News / Middle East

Yemen Clashes Intensify as Political Mediation Teeters

An anti-government protester holds out his blood-stained hands after clashes with security forces, in Sanaa, Yemen, September 18, 2011.
An anti-government protester holds out his blood-stained hands after clashes with security forces, in Sanaa, Yemen, September 18, 2011.
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Fighting engulfed parts of Yemen's capital Sana'a Monday as forces loyal to embattled President Ali Abdallah Saleh clashed with military units who have joined the opposition.  Mediation efforts by the Gulf Cooperation Council and the United Nations appear to be meeting resistance.

Mortar rounds and automatic rifle fire erupted throughout the day Monday in parts of Sana'a, as fighting pinned many residents at home.

Medical officials in Yemen report more than 40 dead and hundreds wounded from two days of violence in the capital.

Stephen Steinbeiser of the American Institute for Yemeni Studies describes the clashes from Sana'a.

“The fighting started last night very, very close to our institute and it's intensifying and we're behind a public hospital in the capital and now the Ahmed Ali folks, loyal to the president have taken up position there,” said Steinbeiser.  

He says there are snipers on the main street.

"We're kind of in an alleyway - and on the main street in front of that there are snipers that are basically shooting at anything that moves.

".... and now we've been hearing shots and explosions in other parts of the city,” said Steinbeiser.  

Arab satellite channels report that envoys from the Gulf Cooperation Council and U.N. are trying to mediate a truce between forces loyal to President Saleh and rival military units loyal to General Ali Mohsen al Ahmar, who sided with opposition protesters earlier this year.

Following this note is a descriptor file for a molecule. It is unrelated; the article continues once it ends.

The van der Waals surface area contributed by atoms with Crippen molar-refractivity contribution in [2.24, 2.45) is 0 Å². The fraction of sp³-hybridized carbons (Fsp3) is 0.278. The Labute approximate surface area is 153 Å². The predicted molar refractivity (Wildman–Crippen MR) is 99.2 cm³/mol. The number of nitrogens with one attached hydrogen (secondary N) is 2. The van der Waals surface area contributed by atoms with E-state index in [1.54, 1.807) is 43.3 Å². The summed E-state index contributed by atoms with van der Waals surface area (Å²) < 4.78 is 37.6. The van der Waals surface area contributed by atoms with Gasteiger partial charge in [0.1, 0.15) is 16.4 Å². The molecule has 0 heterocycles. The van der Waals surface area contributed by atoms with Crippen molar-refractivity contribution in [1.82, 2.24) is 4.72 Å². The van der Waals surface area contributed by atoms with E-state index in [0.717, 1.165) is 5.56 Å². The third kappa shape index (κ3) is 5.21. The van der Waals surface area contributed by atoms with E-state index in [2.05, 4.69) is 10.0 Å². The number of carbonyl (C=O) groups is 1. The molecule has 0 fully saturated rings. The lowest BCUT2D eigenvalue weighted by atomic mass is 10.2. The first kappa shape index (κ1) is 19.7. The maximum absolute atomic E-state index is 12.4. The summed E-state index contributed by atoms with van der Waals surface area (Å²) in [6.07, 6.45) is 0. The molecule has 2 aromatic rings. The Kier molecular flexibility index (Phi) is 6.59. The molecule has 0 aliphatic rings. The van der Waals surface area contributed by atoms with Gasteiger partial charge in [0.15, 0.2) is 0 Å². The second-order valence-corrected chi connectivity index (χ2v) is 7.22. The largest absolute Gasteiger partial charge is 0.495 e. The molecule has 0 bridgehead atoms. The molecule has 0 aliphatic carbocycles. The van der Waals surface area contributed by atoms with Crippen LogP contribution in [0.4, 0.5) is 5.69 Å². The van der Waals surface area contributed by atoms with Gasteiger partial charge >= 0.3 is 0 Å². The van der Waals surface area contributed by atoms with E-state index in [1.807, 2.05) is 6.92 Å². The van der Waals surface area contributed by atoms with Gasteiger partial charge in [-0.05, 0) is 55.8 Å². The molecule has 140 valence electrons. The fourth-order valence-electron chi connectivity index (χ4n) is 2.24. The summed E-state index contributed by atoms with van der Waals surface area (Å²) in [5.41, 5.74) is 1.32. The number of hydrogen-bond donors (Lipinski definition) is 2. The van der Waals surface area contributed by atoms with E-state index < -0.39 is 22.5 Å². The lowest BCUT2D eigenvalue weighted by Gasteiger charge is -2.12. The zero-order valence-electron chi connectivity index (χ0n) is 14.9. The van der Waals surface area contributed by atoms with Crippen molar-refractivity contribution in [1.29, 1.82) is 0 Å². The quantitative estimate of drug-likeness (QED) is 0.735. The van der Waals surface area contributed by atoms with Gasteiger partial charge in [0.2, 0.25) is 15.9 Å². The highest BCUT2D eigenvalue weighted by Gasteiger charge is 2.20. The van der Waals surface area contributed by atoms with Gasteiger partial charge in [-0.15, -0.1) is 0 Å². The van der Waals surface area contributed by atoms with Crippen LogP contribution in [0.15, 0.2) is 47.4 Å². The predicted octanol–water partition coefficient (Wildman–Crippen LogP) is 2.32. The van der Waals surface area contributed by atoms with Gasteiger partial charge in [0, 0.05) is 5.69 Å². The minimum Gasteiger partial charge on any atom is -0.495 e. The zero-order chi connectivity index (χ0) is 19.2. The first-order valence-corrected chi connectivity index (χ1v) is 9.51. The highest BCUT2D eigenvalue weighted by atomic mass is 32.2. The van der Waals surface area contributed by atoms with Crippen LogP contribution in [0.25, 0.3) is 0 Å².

Steinbeiser believes that events are reaching a critical stage.

“There's going to come a point where it's going to be too far and people are not going to be able to pull back,” said Steinbeiser.  "But, I don't think that the president is going to give up easily. I just don't think that this stalemate is going to be resolved peacefully, and certainly not soon.”

Mr. Saleh continues to insist that he is willing to hand over power, but only after a fresh presidential election is called.

Stephen Steinbeiser says most observers in Yemen concur that Mr. Saleh is “not going to go quietly.”    

“It occurred to me that this is probably just going to be a street to street thing until someone ends up with most of the city, because Sana'a is really the last part of Yemen to hold out for the president,” said Steinbeiser.   

President Saleh remains in neighboring Saudi Arabia, recovering from injuries sustained in a June attack on his presidential compound.

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